Genetic polymorphisms influencing vascular tone have also been studied in relation to the development of NAION. With regards to the renin-angiotensin-aldosterone system, polymorphisms of M235T AGT and A1166C AT1-receptor were not found to be associated with NAION. However, the I allele and II genotype of the angiotensin converting enzyme insertion/deletion polymorphism, which may predispose patients to hypoperfusion and low blood pressure, were found to be more prevalent in patients with NAION below the age of 55 years, predominantly males [39]. A recent study found that the G/T polymorphism in the endothelin 1 gene was significantly associated with the occurrence of NAION in Japanese subjects, though the exact pathogenic influence of this mutation is yet unknown [30]. Though these studies have demonstrated potential genetic risks for NAION, they focus on specific mutations in distinct populations, and therefore may be limited in their generalizability. Thus, the role of hereditary factors in NAION remains unknown to date.
Ocular risk factors may also play a role in the pathogenesis of NAION. These include a small cup-to-disc ratio with crowding of the optic disc, optic disc drusen, optic disc edema, and posterior vitreous detachment [18,40]. Certain surgical procedures have also been associated with the onset on NAION including: cataract extraction, strabismus surgery, laser-assisted in situ keratomilieusis (LASIK), and intravitreal injections of anti-vascular endothelial growth factor drugs [41-45]. Non-ocular surgeries have also been implicated as risk factors for NAION [13,46].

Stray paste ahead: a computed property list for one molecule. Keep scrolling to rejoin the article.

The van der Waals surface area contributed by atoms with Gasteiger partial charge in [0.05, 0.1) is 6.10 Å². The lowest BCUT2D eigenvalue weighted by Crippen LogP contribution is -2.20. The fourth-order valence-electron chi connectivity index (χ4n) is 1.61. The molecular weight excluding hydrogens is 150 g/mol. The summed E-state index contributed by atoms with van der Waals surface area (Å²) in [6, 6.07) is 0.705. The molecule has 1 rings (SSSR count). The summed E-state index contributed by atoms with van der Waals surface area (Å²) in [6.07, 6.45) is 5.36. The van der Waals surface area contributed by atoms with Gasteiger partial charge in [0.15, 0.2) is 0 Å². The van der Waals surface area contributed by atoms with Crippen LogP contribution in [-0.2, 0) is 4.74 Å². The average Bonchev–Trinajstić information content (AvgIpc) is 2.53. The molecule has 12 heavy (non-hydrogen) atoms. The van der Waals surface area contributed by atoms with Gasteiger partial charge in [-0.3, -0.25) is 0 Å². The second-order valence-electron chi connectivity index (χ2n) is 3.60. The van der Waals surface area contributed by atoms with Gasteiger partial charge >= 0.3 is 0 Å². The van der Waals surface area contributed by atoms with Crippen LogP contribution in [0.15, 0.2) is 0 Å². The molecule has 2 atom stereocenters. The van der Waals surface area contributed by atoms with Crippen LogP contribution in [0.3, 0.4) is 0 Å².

The damage caused in NAION is believed to be two-fold; the initial insult is ischemia to the optic nerve head which results in hypoxic axonal injury and manifests as edema. Axonal edema leads to interruption of normal retrograde axonal transport of neurotrophic factors to the retinal ganglion cell (RGC). This in turn compromises the health of the RGC by triggering phenomena such as excitotoxicity, oxidative stress, calcium influx, mitochondrial failure, and even apoptosis [47].
In addition to this primary injury, axonal edema of the ischemic optic nerve head may further mechanically compromise blood flow to neighboring axons, particularly in a physiologically crowded optic disc. This “compartment syndrome” is hypothesized to cause secondary damage to neighboring RGC axons with the ensuing cascade of events as described above, leading to further apoptotic loss of RGCs [23]. Therefore, reduction of axonal swelling and prevention of RGC injury and apoptosis are targets for potential neuroprotective therapeutic interventions [47].